- Roberts, Keith
- Ship histories and stories, WWII operations
- RAN Ships
- HMAS Australia I
- March 1990 edition of the Naval Historical Review (all rights reserved)
As Gunnery Officer, Peek found himself in a terrifying and impossible situation, watching what he described as a brilliantly and bravely executed attack. The safety came which had been fitted to prevent the ship’s guns from hitting their own superstructure, also prevented the 4” guns and the Pom Poms from firing until the aircraft was at an angle of 30 degrees.
There was little he could do but watch transfixed as the plane headed straight for the bridge of AUSTRALIA. Not until it was virtually over the stern could the 4” guns or Pom Poms open fire. The plane suffered no such disability, and its cannon raked the upper deck of the cruiser causing many casualties among the guns’ crews. Two other planes, which Wells believed to be Zekes, also strafed the ship, but gunfire from other ships shot them both down.
The two single Bofors on the quarterdeck had opened fire, but against suicide planes they were about as useful as pea shooters. AUSTRALIA’S only weapons which had any chance of stopping the suicide planes, were 4” twin mountings which in the absence of proximity fuses, required an almost direct hit to be successful, and the two eight barrelled Pom Poms, none of which could be brought into play until it was too late, although one shot did knock a chunk off the plane’s wing.
Hamer had dived to his action station through the open hatch of his turret to meet his communications number, who was coming up just as the plane crashed into the ship. The root of the plane’s starboard wing struck the foremast, and some of the plane hit the forward 8” gun director, and the rest went over the side into the sea.
The fuel tank exploded, drenching the Captain, Peek, Lt Morris Jones the officer of the watch, and the navigation officer Commander J.R. Rayment. Debris and burning fuel sprayed on to the air defence position (above the compass platform), the high angle gun director, and the decks around them, particularly on the port side, killing 30 and wounding another 64, 26 of them seriously. Many of the killed were fearfully injured and with their clothes burnt off were scarcely recognisable.
The whole area burst into flames. ‘I seemed to be the only conscious survivor, and may have been the only ultimate survivor on the compass platform’, says Peek.
Seeking help, I looked over the forward corner of the compass platform and saw Major Ron Horsburgh our bombardment liaison officer, lying flat on his back on ‘B’ deck. Peek, staggering and burning, shouted, ‘Don’t lie there on your*@$%! back Horsburgh, we are burning up here, do something’.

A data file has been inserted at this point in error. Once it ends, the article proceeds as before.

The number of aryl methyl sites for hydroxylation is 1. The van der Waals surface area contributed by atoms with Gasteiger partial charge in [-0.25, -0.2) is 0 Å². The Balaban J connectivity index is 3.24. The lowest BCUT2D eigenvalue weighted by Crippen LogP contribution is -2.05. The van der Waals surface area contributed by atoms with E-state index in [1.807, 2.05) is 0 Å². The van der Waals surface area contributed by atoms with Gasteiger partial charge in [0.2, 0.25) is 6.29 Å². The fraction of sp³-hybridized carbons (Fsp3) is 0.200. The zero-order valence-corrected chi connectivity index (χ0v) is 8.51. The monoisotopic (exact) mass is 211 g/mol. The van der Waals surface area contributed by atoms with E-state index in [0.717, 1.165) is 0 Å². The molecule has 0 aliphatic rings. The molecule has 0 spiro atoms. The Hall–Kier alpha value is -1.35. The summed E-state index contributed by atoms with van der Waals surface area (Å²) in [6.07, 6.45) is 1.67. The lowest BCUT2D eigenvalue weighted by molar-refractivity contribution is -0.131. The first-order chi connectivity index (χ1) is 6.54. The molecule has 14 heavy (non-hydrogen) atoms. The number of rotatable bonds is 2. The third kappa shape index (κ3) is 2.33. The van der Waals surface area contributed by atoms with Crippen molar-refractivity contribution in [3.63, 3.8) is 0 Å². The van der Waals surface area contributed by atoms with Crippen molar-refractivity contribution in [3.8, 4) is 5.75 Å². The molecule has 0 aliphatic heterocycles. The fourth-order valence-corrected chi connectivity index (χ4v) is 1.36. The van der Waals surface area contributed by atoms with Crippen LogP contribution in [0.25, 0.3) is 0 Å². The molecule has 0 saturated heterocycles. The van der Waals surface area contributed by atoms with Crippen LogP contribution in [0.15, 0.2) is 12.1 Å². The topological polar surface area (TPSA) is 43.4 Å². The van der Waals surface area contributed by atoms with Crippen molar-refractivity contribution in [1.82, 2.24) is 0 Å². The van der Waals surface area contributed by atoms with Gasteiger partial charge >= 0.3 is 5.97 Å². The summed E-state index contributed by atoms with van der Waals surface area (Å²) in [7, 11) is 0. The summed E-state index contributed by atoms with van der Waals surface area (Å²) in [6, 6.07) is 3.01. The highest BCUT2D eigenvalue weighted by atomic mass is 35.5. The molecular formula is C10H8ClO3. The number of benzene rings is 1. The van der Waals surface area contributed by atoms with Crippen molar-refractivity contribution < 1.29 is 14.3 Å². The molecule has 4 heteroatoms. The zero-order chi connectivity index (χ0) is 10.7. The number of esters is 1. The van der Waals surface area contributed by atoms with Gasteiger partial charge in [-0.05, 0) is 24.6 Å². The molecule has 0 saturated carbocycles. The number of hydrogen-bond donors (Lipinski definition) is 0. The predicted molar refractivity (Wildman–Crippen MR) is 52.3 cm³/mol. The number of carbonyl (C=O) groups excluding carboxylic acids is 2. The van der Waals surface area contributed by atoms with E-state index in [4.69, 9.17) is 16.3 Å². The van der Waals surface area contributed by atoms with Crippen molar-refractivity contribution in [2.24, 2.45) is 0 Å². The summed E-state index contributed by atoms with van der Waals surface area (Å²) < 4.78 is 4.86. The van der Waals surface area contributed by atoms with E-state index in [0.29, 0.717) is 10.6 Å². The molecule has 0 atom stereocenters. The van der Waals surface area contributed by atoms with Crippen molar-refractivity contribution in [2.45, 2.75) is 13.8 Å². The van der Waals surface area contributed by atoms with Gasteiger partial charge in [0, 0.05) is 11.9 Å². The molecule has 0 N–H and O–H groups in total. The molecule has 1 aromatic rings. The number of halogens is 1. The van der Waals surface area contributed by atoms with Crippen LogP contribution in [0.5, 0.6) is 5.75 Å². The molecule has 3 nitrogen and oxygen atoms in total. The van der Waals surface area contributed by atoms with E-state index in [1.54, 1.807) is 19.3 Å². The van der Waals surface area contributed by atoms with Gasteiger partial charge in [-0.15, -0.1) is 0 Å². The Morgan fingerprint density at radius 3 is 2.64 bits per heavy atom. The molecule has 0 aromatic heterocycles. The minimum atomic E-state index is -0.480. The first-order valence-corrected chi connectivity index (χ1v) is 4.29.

Horsburgh, who was just recovering from the shock of the impact, looked up, and horrified by Peek’s appearance answered, ‘Good God it’s Guns’.
Wells had seen a bit come off the wing of the plane, but judged it to be still very much under control as it came straight down towards the bridge. Because the men in the director were all killed, no one in the rest of the ship knew at first what had happened. The first report came from ‘B’ turret that a plane had dropped its petrol tank on the bridge.
‘B’ turret did not think the plane was a suicide, it had dropped no bomb, and there had been no bomb damage. Wells, whose shockingly burnt hands had saved his face, gave the first account of what happened before being taken below to be so heavily bandaged, that for several days no one knew who he was. He was reported missing in action, which as he put it, ‘was not good for my young wife’.
Receiving no further orders, Hamer told the after director he was going to the bridge to see if he could help. On the way up he met Commander Harley Wright, who was about to set up an emergency conning position aft, so he told Hamer to take over as navigator and fix the ship.
This was a problem, all the charts had been destroyed, and the ship had to proceed very slowly. While he was doing that a message came from the surgeon that Captain Dechaineux (who had received very bad burns when the plane hit) had died.
Hamer was asked to identify some of the killed, and then volunteered to take over as air defence officer. There was no point, he said, in sitting on an 8” gun turret waiting for something to happen. That night AUSTRALIA was ordered out with the torpedoed HONOLULU to Manus.
The following day October 24, the Japanese planes made the heaviest attack so far on the Leyte beach area.